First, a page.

Parents' Guide to

Robin Hood: Prince of Thieves

By Sarah Orrick, Common Sense Media Reviewer

age 14+

Classic tale has surprising amount of violence, bloodshed.

Movie PG-13 1991 143 minutes
Robin Hood: Prince of Thieves Poster Image

A Lot or a Little?

What you will—and won't—find in this movie.

Community Reviews

age 14+

Based on 7 parent reviews

age 16+

Netflix rating can't be right!

I loved this film growing up! No idea how old I was when I was allowed to watch it though and certainly I must have been at least high school age. I would really hate for my daughter to learn about rape, assault and torture at the age of 13 through these visuals, so Netflix, your rating of 13+ can't be right! There are some really sensitive and shocking parts that I forgot about before screening this for my older girl! Thank heavens I did! It's mature, too mature for 13 year olds ...
age 14+

Um ... just really weird

I was pretty much trying not to laugh the whole time. It's hilariously cheesy and ridiculous, and it makes me wonder how it was ever a blockbuster. "THAT'S MY WIFE, YOU CRONE!" I mean, talk about LOL...

Is It Any Good?

Our review:
Parents say (7 ):
Kids say (22 ):

Although this version of the legend reveals more of Robin Hood's backstory, it tries to incorporate something for everyone and is too violent for kids. Robin Hood: Prince of Thieves relies on the familiarity of the plot to build extraneous plot twists, upon which most of the suspense lies. Viewers will be asking, "When will (x) happen?" as opposed to, "What will happen next?" Teens who aren't bothered by this will love the courageous actions of Robin Hood and his Merry Men and the exciting battle sequences.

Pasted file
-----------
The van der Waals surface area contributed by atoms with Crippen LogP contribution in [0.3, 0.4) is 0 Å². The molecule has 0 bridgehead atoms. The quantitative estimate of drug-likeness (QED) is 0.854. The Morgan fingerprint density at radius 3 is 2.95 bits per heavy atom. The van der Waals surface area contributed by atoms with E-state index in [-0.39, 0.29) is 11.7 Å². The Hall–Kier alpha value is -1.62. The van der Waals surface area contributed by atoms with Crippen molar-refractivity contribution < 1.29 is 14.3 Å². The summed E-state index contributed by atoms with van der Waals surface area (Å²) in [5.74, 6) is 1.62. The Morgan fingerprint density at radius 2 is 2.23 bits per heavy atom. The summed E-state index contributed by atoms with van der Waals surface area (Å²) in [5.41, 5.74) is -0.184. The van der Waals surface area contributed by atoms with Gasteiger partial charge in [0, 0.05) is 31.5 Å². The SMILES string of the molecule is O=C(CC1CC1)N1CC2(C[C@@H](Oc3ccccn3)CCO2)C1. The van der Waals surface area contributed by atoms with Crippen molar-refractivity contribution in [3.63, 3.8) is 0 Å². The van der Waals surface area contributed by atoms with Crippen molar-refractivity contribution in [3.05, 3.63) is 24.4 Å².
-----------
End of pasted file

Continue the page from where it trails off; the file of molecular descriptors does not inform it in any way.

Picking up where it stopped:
Parents will secretly root for Alan Rickman's Sheriff of Nottingham, who sparkles in contrast to Costner's dull Robin Hood. Costner merely floats along, leaving any sense of urgency or drama to the Merry Men, villagers, and the exciting visual effects. Sadly, although Marian first appears a strong, independent, brave young woman, by the end of the film she has relapsed into the stereotypical damsel in distress. The film wobbles between stilted, "medieval-like" dialogue and American accents from the majority of the main characters, an issue compounded by historical errors throughout the film.

Movie Details

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